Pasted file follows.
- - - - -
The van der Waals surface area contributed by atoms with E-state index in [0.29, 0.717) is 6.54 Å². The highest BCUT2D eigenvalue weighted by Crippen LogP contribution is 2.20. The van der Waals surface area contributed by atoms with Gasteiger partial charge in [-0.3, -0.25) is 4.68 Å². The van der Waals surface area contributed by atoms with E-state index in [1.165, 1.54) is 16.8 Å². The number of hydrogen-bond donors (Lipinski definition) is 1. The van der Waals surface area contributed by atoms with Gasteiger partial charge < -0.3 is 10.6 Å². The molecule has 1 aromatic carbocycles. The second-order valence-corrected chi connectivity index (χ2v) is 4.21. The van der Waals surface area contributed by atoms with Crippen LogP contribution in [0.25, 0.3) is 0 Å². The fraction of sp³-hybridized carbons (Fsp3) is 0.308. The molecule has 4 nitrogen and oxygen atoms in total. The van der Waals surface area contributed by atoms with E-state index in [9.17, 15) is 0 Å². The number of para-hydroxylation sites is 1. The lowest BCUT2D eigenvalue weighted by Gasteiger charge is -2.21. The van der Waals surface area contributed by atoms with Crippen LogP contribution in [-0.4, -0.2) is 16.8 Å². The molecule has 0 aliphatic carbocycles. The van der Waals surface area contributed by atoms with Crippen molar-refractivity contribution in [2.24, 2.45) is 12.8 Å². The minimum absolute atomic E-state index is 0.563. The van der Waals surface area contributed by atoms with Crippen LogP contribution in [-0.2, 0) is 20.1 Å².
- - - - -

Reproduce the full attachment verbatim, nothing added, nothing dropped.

The van der Waals surface area contributed by atoms with E-state index in [0.29, 0.717) is 6.54 Å². The highest BCUT2D eigenvalue weighted by Crippen LogP contribution is 2.20. The van der Waals surface area contributed by atoms with Gasteiger partial charge in [-0.3, -0.25) is 4.68 Å². The van der Waals surface area contributed by atoms with E-state index in [1.165, 1.54) is 16.8 Å². The number of hydrogen-bond donors (Lipinski definition) is 1. The van der Waals surface area contributed by atoms with Gasteiger partial charge < -0.3 is 10.6 Å². The molecule has 1 aromatic carbocycles. The second-order valence-corrected chi connectivity index (χ2v) is 4.21. The van der Waals surface area contributed by atoms with Crippen LogP contribution in [0.25, 0.3) is 0 Å². The fraction of sp³-hybridized carbons (Fsp3) is 0.308. The molecule has 4 nitrogen and oxygen atoms in total. The van der Waals surface area contributed by atoms with E-state index in [9.17, 15) is 0 Å². The number of para-hydroxylation sites is 1. The lowest BCUT2D eigenvalue weighted by Gasteiger charge is -2.21. The van der Waals surface area contributed by atoms with Crippen LogP contribution in [-0.4, -0.2) is 16.8 Å². The molecule has 0 aliphatic carbocycles. The van der Waals surface area contributed by atoms with Crippen molar-refractivity contribution in [2.24, 2.45) is 12.8 Å². The minimum absolute atomic E-state index is 0.563. The van der Waals surface area contributed by atoms with Crippen LogP contribution in [-0.2, 0) is 20.1 Å².